Wikipedia Is “Absolutely Never” Conducting an ICO, Says Co-Founder Jimmy Wales

Francisco Memoria
  • 1 Aug 2018
  • /
  • In #ICO
  • Wikipedia founder Jimmy Wales recently revealed the non-profit organization is "absolutely never" going to conduct an ICO.
  • The website, the fifth most popular in the world, currently survives off of community donations.

Wikipedia co-founder Jimmy Wales recently revealed the non-profit online encyclopedia is “absolutely never” going to conduct an initial coin offering (ICO). Wales himself is a well-known cryptocurrency critic, who’s dismissed the fundraising method in the past.

Speaking to Business Insider after attending the BlockShow conference in Berlin, Wales clarified Wikipedia will never attempt to raise funds through an ICO. He said:

We are absolutely never going to do that. Zero interest.

Jimmy Wales

Currently the website, the fifth most visited in the world, survives off of community donations, a practice Business Insider touts as have been perfected by Wikipedia itself. Per Wales, it manages to raise its funds after conducting various A/B tests on the platform to get people to pull out their wallets.

The website’s lack of interest in cryptocurrencies and initial coin offerings saw the interviewer ask why Wales attended the BlockShow conference. Per his words, blockchain technology, despite his reservations, is a “super-interesting technology,” that’s “clearly a bubble with a lot of mania and hype around it.” Moreover, he added people pay him to speak at conferences.

Notably, Wales claimed the cryptocurrency space is “absolutely, definitely in a bubble,” during his speech at BlockShow, as CryptoGlobe covered at the time. He further promoted his new for-profit venture, WikiTribune, an organization “completely separate from Wikipedia” that sees voluntaries contribute news and research to create “evidence-based journalism.”

Per Wales’ words, the cryptocurrency space is in “serious need of real journalism,” a problem that saw him present WikiTribune as a solution. Per the entrepreneur’s words, the platform came as a response to “recent attacks on the media and terms like “fake news”.”

In October of last year he warned against ICOs as these are “absolute scams and people should be very wary of things that are going on in that area.” Earlier this year, a study found that as many as 80% of ICOs conducted last year were scams, who managed to get 11% of the funds raised last year, while 70% went to “higher quality projects.”

The Wikimedia Foundation has been accepting bitcoin donations since 2014, shortly after Wales claimed he was “paying” with the flagship cryptocurrency. As CryptoGlobe covered, the most prolific editor of Bitcoin’s Wikipedia page is a Czech grandpa, who doesn’t own any crypto himself.

South Korean Startup That Raised 29,000 ETH via ICO Is Shutting Down

Contents Protocol Team, a South Korean cryptocurrency startup that raised over 29,300 ether via an initial coin offering (ICO) and a private token sale in 2018, is shutting down and refunding its investors.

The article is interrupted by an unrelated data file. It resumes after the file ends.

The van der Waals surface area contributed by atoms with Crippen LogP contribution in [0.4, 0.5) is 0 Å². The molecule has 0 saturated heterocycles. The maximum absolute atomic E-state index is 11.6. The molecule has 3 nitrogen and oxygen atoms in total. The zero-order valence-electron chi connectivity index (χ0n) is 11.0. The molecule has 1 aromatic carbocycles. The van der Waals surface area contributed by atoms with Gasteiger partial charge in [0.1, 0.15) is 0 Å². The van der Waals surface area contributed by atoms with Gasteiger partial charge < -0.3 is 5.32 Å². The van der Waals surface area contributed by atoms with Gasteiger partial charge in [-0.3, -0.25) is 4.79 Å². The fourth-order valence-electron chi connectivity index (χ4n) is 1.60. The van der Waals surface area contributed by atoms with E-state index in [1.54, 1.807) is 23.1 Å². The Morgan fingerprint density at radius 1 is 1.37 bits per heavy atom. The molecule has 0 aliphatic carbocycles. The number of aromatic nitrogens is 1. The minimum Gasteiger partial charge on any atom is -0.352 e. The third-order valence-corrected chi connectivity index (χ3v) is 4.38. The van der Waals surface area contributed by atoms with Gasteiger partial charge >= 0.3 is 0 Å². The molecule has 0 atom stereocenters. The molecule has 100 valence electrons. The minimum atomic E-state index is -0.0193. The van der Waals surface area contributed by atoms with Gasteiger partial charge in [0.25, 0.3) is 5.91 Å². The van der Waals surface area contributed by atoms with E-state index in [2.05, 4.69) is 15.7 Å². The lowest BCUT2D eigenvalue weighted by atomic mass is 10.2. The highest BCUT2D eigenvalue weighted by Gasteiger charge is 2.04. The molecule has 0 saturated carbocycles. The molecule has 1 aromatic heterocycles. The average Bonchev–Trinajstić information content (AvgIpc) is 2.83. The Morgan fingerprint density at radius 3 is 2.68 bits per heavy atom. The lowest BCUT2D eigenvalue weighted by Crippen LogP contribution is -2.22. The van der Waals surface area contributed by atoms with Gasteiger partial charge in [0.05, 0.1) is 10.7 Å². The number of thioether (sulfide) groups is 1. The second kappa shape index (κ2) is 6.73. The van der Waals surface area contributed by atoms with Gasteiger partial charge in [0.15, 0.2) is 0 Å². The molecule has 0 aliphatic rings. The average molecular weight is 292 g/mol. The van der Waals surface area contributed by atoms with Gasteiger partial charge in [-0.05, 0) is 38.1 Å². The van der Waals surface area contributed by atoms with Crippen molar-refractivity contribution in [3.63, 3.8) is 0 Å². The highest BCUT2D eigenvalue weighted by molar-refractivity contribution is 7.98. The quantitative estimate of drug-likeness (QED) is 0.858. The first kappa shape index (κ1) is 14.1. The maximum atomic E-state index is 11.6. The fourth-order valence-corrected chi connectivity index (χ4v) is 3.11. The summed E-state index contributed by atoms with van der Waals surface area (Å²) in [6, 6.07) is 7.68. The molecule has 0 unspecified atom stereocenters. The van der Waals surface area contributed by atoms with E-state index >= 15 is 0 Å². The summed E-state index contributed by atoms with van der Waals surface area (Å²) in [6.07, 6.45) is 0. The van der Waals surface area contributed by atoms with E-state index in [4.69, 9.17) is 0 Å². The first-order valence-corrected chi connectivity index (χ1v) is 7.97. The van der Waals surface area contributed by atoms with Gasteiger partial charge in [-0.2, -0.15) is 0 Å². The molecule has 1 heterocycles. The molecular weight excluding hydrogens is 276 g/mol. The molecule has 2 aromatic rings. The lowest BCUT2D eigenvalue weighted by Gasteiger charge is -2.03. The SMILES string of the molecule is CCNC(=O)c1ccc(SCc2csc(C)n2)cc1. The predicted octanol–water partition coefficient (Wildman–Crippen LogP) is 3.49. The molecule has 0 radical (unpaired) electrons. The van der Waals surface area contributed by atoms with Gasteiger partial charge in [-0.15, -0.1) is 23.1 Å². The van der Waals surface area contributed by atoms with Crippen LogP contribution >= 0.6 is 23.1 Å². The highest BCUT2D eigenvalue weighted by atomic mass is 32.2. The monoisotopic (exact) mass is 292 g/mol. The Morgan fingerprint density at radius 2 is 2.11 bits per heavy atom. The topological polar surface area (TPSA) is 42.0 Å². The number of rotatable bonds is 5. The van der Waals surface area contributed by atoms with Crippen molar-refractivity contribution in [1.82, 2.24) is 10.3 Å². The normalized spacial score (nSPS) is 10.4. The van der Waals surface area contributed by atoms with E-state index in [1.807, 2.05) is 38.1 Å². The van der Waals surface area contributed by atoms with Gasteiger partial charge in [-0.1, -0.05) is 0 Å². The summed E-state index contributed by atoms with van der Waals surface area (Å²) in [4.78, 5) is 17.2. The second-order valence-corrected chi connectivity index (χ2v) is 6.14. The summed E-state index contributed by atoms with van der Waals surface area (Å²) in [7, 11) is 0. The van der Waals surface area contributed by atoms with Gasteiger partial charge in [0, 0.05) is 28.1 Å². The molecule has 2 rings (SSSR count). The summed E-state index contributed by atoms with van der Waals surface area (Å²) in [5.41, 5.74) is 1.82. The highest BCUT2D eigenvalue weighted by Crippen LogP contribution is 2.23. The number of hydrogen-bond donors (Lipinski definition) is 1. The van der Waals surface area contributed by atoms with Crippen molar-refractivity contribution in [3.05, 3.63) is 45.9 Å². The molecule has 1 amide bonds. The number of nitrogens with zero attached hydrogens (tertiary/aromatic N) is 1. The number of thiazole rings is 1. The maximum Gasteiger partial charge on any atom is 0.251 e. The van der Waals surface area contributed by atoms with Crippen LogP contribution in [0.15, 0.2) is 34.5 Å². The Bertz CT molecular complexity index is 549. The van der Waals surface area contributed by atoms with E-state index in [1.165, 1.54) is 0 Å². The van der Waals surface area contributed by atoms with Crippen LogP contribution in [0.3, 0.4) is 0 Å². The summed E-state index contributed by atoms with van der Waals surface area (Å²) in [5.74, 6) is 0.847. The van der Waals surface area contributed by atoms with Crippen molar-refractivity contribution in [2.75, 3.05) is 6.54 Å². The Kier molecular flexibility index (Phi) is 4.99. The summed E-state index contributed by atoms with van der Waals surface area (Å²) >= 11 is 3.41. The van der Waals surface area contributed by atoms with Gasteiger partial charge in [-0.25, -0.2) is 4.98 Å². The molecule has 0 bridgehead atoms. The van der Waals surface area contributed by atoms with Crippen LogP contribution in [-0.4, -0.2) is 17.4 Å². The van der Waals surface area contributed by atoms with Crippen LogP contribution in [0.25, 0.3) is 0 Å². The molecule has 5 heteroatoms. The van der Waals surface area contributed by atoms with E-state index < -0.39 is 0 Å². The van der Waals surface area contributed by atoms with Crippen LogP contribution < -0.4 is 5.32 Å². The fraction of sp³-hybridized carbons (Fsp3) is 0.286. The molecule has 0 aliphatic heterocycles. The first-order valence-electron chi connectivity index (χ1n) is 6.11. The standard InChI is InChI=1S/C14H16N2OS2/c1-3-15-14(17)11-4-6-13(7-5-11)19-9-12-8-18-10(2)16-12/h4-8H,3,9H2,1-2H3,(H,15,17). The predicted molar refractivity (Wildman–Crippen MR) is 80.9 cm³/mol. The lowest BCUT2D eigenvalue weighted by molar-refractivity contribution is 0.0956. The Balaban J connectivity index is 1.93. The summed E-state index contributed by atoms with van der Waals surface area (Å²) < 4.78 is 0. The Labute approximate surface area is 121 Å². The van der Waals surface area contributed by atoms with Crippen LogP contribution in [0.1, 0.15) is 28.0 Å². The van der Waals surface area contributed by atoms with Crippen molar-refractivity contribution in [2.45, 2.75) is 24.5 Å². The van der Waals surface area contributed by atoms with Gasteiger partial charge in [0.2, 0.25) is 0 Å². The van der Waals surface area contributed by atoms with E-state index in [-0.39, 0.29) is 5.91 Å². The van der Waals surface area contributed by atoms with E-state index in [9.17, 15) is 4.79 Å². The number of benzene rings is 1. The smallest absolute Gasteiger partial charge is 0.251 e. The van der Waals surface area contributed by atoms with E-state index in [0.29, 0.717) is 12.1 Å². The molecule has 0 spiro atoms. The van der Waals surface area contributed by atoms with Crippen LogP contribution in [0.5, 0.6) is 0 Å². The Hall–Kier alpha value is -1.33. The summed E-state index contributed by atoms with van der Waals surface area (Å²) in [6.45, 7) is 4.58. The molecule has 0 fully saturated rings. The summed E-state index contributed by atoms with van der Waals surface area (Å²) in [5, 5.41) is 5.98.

According to the startup’s website, Contents Protocol decided to shut down and refunds its investors over a continued lack of regulatory uncertainty, and over difficulties with its own goal of collecting data from local platforms like Watcha and Watcha Play. Watcha is a Korean movie rating and recommendations service, while Watcha Play is a streaming service similar to Netflix.

The startup was looking to reward the platforms and their users with its own native token, the CPT, for the data it collected, so it could then sell the data to content providers and create a better content production ecosystem. The idea didn’t seem to work as the platform didn’t see cryptocurrencies in a favorable light. The website reads:

There were numerous difficulties in encouraging participation from content consumers because of their negative perception toward cryptocurrency, price volatility and complex user experience. It was also a challenge to bring in content platforms who would provide data to Contents Protocol.

The firm added that since its capacity to collect data was limited, it was hard to give content producers insightful data that helped them improved the ecosystem. Legal and accounting risks associated with the uncertainty surrounding crypto taxes also contributed to the firm’s fallout.

Contents Protocol detailed it’s liquidating and distributing its remaining assets to investors based on the legal opinion and advisory from law firms in both Korea and Singapore. Its assets are to be converted to ether and then distributed to CPT token holders who requested an ETH compensation.

Its initial coin offering was held in December 2018, where it raised 29,337 ETH when the cryptocurrency was trading at about $115. It currently has 26,878 ETH in its reserves which will be distributed to CPT holders following a specific ratio:

asset distribution ratioSource: Contents Protocol

According to CryptoCompare data, ether is currently trading at $281 after rising over 72.8% in the last 30 days.

Featured image via Pixabay.